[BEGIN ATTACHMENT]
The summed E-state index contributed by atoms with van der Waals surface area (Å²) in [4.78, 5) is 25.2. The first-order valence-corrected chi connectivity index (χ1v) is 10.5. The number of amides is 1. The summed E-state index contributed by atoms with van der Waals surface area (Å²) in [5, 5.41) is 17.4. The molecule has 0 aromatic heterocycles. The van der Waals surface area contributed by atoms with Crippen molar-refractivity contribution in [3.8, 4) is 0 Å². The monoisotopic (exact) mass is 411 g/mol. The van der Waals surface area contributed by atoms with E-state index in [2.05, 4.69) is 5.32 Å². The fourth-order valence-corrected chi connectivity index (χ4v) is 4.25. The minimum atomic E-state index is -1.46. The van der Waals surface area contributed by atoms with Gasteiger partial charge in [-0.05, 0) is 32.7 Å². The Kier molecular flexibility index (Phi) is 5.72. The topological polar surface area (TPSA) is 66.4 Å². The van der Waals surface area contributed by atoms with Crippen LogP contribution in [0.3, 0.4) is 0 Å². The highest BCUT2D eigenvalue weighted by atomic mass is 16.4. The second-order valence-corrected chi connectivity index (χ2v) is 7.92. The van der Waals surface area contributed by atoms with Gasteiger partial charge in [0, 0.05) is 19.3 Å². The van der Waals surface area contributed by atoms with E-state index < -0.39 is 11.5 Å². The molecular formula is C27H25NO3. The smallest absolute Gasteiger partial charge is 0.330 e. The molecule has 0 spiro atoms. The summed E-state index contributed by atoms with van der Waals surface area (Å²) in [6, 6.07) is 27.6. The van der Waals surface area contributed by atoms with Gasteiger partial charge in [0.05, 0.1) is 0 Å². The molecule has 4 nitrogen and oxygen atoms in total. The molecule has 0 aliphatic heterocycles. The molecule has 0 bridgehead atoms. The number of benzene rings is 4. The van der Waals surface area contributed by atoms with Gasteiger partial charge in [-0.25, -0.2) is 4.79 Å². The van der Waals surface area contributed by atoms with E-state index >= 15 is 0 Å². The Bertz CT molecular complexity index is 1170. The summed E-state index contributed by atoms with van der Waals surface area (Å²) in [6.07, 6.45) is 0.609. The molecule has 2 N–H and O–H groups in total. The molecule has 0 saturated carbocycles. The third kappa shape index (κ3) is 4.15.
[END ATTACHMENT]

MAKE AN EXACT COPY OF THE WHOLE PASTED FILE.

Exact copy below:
The summed E-state index contributed by atoms with van der Waals surface area (Å²) in [4.78, 5) is 25.2. The first-order valence-corrected chi connectivity index (χ1v) is 10.5. The number of amides is 1. The summed E-state index contributed by atoms with van der Waals surface area (Å²) in [5, 5.41) is 17.4. The molecule has 0 aromatic heterocycles. The van der Waals surface area contributed by atoms with Crippen molar-refractivity contribution in [3.8, 4) is 0 Å². The monoisotopic (exact) mass is 411 g/mol. The van der Waals surface area contributed by atoms with E-state index in [2.05, 4.69) is 5.32 Å². The fourth-order valence-corrected chi connectivity index (χ4v) is 4.25. The minimum atomic E-state index is -1.46. The van der Waals surface area contributed by atoms with Gasteiger partial charge in [-0.05, 0) is 32.7 Å². The Kier molecular flexibility index (Phi) is 5.72. The topological polar surface area (TPSA) is 66.4 Å². The van der Waals surface area contributed by atoms with Crippen LogP contribution in [0.3, 0.4) is 0 Å². The highest BCUT2D eigenvalue weighted by atomic mass is 16.4. The second-order valence-corrected chi connectivity index (χ2v) is 7.92. The van der Waals surface area contributed by atoms with Gasteiger partial charge in [0, 0.05) is 19.3 Å². The van der Waals surface area contributed by atoms with E-state index < -0.39 is 11.5 Å². The molecular formula is C27H25NO3. The smallest absolute Gasteiger partial charge is 0.330 e. The molecule has 0 spiro atoms. The summed E-state index contributed by atoms with van der Waals surface area (Å²) in [6, 6.07) is 27.6. The van der Waals surface area contributed by atoms with Gasteiger partial charge in [0.05, 0.1) is 0 Å². The molecule has 4 nitrogen and oxygen atoms in total. The molecule has 0 aliphatic heterocycles. The molecule has 0 bridgehead atoms. The number of benzene rings is 4. The van der Waals surface area contributed by atoms with Gasteiger partial charge in [-0.25, -0.2) is 4.79 Å². The van der Waals surface area contributed by atoms with E-state index >= 15 is 0 Å². The Bertz CT molecular complexity index is 1170. The summed E-state index contributed by atoms with van der Waals surface area (Å²) in [6.07, 6.45) is 0.609. The molecule has 2 N–H and O–H groups in total. The molecule has 0 saturated carbocycles. The third kappa shape index (κ3) is 4.15.